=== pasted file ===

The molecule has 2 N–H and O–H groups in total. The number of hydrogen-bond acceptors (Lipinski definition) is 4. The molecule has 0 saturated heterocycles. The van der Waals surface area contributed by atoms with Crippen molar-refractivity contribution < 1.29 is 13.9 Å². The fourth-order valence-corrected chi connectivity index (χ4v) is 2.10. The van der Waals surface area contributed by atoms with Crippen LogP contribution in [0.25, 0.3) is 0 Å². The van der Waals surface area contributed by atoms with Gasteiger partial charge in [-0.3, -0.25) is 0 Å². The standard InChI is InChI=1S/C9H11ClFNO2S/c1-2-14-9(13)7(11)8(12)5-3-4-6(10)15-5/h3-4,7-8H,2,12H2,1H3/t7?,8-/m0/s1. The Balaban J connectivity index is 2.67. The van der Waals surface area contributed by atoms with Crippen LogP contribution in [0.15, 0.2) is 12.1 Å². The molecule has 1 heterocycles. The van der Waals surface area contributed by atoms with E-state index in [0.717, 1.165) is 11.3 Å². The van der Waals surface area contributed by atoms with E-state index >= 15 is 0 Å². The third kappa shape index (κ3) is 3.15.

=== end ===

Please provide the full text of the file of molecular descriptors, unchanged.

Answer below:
The molecule has 2 N–H and O–H groups in total. The number of hydrogen-bond acceptors (Lipinski definition) is 4. The molecule has 0 saturated heterocycles. The van der Waals surface area contributed by atoms with Crippen molar-refractivity contribution < 1.29 is 13.9 Å². The fourth-order valence-corrected chi connectivity index (χ4v) is 2.10. The van der Waals surface area contributed by atoms with Crippen LogP contribution in [0.25, 0.3) is 0 Å². The van der Waals surface area contributed by atoms with Gasteiger partial charge in [-0.3, -0.25) is 0 Å². The standard InChI is InChI=1S/C9H11ClFNO2S/c1-2-14-9(13)7(11)8(12)5-3-4-6(10)15-5/h3-4,7-8H,2,12H2,1H3/t7?,8-/m0/s1. The Balaban J connectivity index is 2.67. The van der Waals surface area contributed by atoms with Crippen LogP contribution in [0.15, 0.2) is 12.1 Å². The molecule has 1 heterocycles. The van der Waals surface area contributed by atoms with E-state index in [0.717, 1.165) is 11.3 Å². The van der Waals surface area contributed by atoms with E-state index >= 15 is 0 Å². The third kappa shape index (κ3) is 3.15.